CT Young Writers Trust
The board agreed by consensus to hire past judge and writer Ron Winter as the new executive director, and board member Carol [I'm not related to him'] Thibeault, a Branford real estate agent, agreed to serve as administrator.
BY JIM MOORE
Dec. 23, 2010
HARTFORD — A statewide writing contest for teens is on track to survive its brush with insolvency.
Volunteer directors of the CT Young Writers Trust, the nonprofit organization that runs the statewide high school writing contest in conjunction with the state university system, received word Wednesday that cash is on the way.
Senior Vice Chancellor for Academic and Student Affairs Louise H. Feroe told board members the university system's annual $10,000 contribution to the cause had not been forthcoming because of uncertainty about whether the contest could survive.
"We were under the impression that there were no other sources of funding this year," Feroe said.
Uncertainty about the continued availability of volunteers to assist with fundraising and administration of the contest itself was another issue, she said, and three of the four state university presidents she recently surveyed were unwilling to "stick their necks out" for and dedicate significant resources, including staff time, to the contest.
The contest has fielded about 6,000 submissions and awarded nearly $200,000 in prize money since it was founded in 1998 by the late James B. Irwin Sr., a Litchfield resident who created the contest and lent his company's name, IMPAC, to the program.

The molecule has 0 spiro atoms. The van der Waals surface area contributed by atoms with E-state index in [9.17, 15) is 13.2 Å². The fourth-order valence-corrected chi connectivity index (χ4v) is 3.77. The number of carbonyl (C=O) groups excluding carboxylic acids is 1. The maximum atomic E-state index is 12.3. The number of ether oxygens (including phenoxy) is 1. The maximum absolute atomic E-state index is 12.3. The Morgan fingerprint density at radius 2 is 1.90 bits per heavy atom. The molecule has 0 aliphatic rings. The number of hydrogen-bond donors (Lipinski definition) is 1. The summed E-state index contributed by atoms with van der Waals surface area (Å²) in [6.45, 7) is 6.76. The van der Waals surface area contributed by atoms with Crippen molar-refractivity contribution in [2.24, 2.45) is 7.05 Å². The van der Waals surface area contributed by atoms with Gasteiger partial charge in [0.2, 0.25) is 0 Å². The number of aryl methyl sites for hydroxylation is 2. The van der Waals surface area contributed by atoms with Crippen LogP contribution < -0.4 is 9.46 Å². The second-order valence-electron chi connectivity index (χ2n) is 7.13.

The company's 2004 bankruptcy, and Irwin's subsequent death, created a hole in the contest's roughly $20,000 budget. Since 2008, the state university system has been the largest single sponsor.
Litchfield resident Andy Thibault, who maintains an online news blog and serves as chairman of the contest board, said Wednesday another major donor has been identified, a philanthropist willing to donate $10,000 to cover the cost of hiring staff. The board agreed by consensus to hire past judge and writer Ron Winter as the new executive director, and board member Carol Thibeault, a Branford real estate agent, agreed to serve as administrator. Each will be paid $5,000 per year from proceeds of the still-anonymous donation.
Entry forms for 2011, long delayed and recently thought impossible, will soon begin flowing to high school teachers around the state, pending agreement by the four college presidents. Feroe said she will confirm that detail quickly.
Attorney Bill Crowe, who has served as both judge, legal advisor and sponsor of the contest, said his firm would be able to help with any funding shortfalls. Crowe pushed to keep the contest going in 2011.
The contest may or may not continue in its previous scope for the coming year. Prizes of up to $1,000 have been awarded in years past, with county and statewide winners chosen. Organizers agreed they would delay that decision until the number of submissions and amount of available cash are known.